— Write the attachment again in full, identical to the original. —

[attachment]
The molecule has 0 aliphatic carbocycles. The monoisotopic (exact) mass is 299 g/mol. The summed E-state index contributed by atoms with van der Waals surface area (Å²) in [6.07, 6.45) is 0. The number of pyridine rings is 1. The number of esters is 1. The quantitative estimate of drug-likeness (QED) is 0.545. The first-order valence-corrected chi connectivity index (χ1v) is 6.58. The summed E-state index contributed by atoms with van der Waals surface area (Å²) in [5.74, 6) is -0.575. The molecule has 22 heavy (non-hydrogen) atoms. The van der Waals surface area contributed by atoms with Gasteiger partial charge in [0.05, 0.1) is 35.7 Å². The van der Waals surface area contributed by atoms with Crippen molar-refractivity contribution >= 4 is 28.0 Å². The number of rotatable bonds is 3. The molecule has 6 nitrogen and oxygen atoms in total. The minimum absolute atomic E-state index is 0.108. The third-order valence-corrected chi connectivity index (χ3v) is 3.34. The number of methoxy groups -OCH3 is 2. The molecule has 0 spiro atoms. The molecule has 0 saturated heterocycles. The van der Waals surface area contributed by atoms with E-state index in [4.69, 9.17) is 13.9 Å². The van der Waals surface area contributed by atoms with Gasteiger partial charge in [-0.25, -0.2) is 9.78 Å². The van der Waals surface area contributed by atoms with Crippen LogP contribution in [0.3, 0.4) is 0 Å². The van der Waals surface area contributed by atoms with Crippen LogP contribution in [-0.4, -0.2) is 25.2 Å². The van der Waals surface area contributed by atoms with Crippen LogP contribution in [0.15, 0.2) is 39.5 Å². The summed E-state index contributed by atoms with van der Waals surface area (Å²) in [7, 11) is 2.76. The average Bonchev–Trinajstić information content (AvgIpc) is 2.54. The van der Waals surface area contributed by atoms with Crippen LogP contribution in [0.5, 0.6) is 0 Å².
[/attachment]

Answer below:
The molecule has 0 aliphatic carbocycles. The monoisotopic (exact) mass is 299 g/mol. The summed E-state index contributed by atoms with van der Waals surface area (Å²) in [6.07, 6.45) is 0. The number of pyridine rings is 1. The number of esters is 1. The quantitative estimate of drug-likeness (QED) is 0.545. The first-order valence-corrected chi connectivity index (χ1v) is 6.58. The summed E-state index contributed by atoms with van der Waals surface area (Å²) in [5.74, 6) is -0.575. The molecule has 22 heavy (non-hydrogen) atoms. The van der Waals surface area contributed by atoms with Gasteiger partial charge in [0.05, 0.1) is 35.7 Å². The van der Waals surface area contributed by atoms with Crippen molar-refractivity contribution >= 4 is 28.0 Å². The number of rotatable bonds is 3. The molecule has 6 nitrogen and oxygen atoms in total. The minimum absolute atomic E-state index is 0.108. The third-order valence-corrected chi connectivity index (χ3v) is 3.34. The number of methoxy groups -OCH3 is 2. The molecule has 0 spiro atoms. The molecule has 0 saturated heterocycles. The van der Waals surface area contributed by atoms with E-state index in [4.69, 9.17) is 13.9 Å². The van der Waals surface area contributed by atoms with Gasteiger partial charge in [-0.25, -0.2) is 9.78 Å². The van der Waals surface area contributed by atoms with Crippen LogP contribution in [0.3, 0.4) is 0 Å². The van der Waals surface area contributed by atoms with Crippen LogP contribution in [-0.4, -0.2) is 25.2 Å². The van der Waals surface area contributed by atoms with Crippen LogP contribution in [0.15, 0.2) is 39.5 Å². The summed E-state index contributed by atoms with van der Waals surface area (Å²) in [7, 11) is 2.76. The average Bonchev–Trinajstić information content (AvgIpc) is 2.54. The van der Waals surface area contributed by atoms with Crippen LogP contribution in [0.5, 0.6) is 0 Å².